Kakhovka disaster causes over $1.5 billion in damage so far

The collapse of the Kakhovka dam has already caused more than $1.5 billion worth of damage to Ukraine, according to the Minister of Environmental Protection and Natural Resources Ruslan Strilets. However, this number will continue to grow, Strilets said on June 21.

“According to preliminary forecasts, the losses could reach hundreds of billions of hryvnias.”

"Some ecosystems have been lost forever. They will never recover. We have lost endemic species of animals. These species existed only in one place on earth — in southern Ukraine. We have lost half of the forest in this area," Strilets said.

According to him, a plan for the restoration of the region affected by the demolition of the Kakhovka Hydroelectric Power Plant dam and the consequent flooding is currently being prepared on behalf of the president. The Ecology Ministry and scientists are looking for ways and developing concrete steps to preserve ecosystems.

According to Ukraine's Agriculture Ministry, the collapse of the Kakhovka dam has caused Hr 150-160 billion ($4.1-$4.3 billion) worth of damage to Ukraine's water reclamation system and canals.

After Russia destroyed the Kakhovka dam on June 6, Ukraine's southern Kherson Oblast suffered massive floods and a large-scale humanitarian crisis.

Russian defense minister says 'reserve army' will be formed before July

Russian Defense Minister Sergei Shoigu pledged to finish forming military reserves as part of a separate army by the end of June and complete an army corps "in the nearest future," as cited by Russian state-owned news agency RIA Novosti.

Russian reserve troops will receive more than 3,700 pieces of equipment, Shoigu claimed during Russian dictator Vladimir Putin's meeting with the Security Council on June 22.

On top of that, Russia is forming five tank regiments, which "have already been staffed by more than 60 percent," according to Shoigu.

The minister also alleged that 114,000 contract soldiers and another 52,000 volunteers had been recruited into the Russian army.

According to the U.K. Defense Ministry June 12 intelligence update, Shoigu has recently "maintained a high public profile, likely to present himself as in control of strategic issues" amid Ukraine's accelerating counteroffensive.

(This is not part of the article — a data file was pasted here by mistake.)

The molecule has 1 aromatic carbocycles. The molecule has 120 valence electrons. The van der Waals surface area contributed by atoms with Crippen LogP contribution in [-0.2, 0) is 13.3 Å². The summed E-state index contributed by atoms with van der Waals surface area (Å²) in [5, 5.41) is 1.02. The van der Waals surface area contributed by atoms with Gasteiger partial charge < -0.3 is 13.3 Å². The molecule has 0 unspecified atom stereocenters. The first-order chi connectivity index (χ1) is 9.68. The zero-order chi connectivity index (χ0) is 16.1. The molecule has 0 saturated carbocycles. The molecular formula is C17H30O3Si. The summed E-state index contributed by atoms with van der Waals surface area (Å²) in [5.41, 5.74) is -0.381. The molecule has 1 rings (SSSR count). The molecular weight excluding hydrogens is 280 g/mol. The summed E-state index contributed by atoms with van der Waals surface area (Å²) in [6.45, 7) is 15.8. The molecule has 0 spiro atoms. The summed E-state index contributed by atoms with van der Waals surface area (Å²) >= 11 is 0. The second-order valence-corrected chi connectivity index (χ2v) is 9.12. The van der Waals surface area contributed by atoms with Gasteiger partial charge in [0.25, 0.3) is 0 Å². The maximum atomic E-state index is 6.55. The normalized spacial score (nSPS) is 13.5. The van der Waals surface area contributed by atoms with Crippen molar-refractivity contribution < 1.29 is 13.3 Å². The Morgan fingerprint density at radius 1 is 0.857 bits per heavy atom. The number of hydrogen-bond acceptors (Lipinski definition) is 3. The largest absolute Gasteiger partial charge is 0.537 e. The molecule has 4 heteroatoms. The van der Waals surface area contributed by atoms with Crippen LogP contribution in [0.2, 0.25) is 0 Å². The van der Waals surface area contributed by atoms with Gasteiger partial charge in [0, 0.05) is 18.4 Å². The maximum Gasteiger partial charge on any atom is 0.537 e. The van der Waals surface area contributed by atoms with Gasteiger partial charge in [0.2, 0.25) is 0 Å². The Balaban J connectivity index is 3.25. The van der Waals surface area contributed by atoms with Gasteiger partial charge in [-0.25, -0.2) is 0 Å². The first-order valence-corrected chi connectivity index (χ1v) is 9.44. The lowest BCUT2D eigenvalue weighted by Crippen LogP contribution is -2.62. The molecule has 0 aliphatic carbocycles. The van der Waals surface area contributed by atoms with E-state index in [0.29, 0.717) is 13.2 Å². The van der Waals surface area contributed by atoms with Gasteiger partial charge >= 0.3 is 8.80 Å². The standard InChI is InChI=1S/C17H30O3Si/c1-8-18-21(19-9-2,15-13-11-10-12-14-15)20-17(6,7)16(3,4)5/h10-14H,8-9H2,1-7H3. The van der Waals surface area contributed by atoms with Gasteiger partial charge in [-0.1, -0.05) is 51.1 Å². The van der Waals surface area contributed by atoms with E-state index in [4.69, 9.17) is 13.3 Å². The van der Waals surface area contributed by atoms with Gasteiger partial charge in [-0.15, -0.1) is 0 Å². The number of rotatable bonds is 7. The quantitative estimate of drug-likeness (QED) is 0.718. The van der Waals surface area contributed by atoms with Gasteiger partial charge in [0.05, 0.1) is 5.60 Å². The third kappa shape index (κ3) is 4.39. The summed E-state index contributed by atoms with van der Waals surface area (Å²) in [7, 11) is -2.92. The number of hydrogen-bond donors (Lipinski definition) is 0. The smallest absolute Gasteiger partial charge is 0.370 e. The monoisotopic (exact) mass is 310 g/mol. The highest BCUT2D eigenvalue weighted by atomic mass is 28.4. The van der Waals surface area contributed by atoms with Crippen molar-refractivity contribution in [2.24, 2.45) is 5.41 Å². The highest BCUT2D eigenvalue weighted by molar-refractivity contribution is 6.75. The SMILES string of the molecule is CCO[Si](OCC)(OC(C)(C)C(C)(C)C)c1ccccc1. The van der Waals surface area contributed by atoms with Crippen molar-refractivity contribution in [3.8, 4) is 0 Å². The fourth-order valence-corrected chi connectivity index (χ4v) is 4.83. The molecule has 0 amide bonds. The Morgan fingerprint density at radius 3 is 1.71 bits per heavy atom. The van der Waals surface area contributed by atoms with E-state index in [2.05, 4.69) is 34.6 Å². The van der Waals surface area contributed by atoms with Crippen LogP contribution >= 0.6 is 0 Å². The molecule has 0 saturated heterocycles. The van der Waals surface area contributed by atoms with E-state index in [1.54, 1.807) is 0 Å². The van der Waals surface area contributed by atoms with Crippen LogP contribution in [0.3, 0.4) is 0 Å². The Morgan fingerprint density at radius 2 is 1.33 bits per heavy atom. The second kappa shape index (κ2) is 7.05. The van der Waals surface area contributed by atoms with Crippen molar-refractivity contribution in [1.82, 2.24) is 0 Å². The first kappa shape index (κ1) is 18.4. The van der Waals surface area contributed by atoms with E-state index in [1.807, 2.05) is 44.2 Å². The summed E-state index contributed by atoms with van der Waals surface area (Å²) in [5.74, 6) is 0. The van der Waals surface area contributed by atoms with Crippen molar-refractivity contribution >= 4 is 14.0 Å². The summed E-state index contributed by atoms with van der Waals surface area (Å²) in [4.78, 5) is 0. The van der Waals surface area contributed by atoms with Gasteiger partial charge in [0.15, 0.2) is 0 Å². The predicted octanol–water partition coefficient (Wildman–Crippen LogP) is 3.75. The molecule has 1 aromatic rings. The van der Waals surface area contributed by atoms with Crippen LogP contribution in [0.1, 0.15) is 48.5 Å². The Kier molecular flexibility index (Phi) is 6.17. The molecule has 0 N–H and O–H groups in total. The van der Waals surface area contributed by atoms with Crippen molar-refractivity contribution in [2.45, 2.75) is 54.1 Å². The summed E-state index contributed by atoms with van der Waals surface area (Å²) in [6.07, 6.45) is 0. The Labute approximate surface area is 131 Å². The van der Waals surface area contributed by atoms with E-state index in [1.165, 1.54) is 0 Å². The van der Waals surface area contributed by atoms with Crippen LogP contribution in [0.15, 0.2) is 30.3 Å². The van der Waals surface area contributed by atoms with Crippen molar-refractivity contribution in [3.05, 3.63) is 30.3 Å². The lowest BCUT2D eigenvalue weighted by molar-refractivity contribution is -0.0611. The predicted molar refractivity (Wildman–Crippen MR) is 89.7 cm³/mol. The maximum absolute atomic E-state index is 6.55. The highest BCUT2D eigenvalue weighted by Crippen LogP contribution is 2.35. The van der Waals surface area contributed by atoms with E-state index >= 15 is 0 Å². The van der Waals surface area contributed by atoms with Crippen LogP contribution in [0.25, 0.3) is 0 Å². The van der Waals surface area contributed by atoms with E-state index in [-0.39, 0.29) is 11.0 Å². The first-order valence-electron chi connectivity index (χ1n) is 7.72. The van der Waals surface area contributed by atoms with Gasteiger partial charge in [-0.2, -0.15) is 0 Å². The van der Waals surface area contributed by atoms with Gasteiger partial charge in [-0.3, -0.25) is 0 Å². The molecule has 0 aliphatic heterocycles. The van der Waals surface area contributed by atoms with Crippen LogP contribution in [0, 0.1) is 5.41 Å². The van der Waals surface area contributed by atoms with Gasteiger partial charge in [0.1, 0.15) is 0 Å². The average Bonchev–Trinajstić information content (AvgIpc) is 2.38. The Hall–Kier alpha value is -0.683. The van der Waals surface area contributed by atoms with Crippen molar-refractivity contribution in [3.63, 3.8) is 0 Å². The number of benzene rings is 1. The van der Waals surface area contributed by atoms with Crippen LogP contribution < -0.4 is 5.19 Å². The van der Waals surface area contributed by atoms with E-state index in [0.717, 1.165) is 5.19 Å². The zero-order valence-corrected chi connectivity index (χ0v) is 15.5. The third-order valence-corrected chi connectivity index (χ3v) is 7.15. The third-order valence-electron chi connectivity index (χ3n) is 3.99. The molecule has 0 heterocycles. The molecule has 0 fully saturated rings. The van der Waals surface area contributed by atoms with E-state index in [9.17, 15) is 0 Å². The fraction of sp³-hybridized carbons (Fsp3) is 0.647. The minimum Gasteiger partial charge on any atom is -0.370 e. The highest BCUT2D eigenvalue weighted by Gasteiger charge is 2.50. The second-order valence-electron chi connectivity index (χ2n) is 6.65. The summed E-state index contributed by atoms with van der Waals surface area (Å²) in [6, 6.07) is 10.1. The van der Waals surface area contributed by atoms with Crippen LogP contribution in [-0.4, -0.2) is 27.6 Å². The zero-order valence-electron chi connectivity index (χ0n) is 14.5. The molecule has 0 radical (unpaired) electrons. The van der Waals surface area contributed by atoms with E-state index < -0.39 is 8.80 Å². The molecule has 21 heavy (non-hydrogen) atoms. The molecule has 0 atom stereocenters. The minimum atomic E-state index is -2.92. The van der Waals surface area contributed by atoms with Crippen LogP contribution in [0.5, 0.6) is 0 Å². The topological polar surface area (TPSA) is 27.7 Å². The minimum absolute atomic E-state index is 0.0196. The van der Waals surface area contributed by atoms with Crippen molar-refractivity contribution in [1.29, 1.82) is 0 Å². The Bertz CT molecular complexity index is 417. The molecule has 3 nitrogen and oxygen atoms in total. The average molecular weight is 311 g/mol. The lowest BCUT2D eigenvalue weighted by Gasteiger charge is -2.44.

On June 13, ​​the Institute for the Study of War said that Shoigu and the Russian military command were trying to regain favor with Putin following successful defensive operations in southern Ukraine.

Russian gas transit through Ukraine could end by 2024

Renewal of the gas transit contract between Ukraine and Russia next year is unlikely, Energy Minister Herman Halushchenko told the Financial Times on June 22.

Kyiv signed a five-year deal with Russia's state-owned gas supplier Gazprom in 2019. According to Halushchenko, it is difficult to imagine the renegotiation of the contract after Russia's full-scale invasion in 2022.

As the Financial Times noted, the pipeline is one of the few remaining gas transit routes for Russian gas westward, accounting for 5% of Europe's total gas imports.

The suspension of the Ukrainian transit will leave TurkStream as the only route through which Russia delivers gas to Europe.

Since last year, Moscow started limiting its gas exports to the EU to drive up the prices to undermine support for Ukraine.

European countries began working to diversify their suppliers, for example, buying liquified natural gas (LNG) from the U.S. or Qatar.

While in 2021 Russia accounted for almost half of the EU's gas imports, by the end of 2022 the number dropped to 13%.

In May, the G7 and the EU announced they will ban Russian gas imports on routes where Moscow has cut supplies before.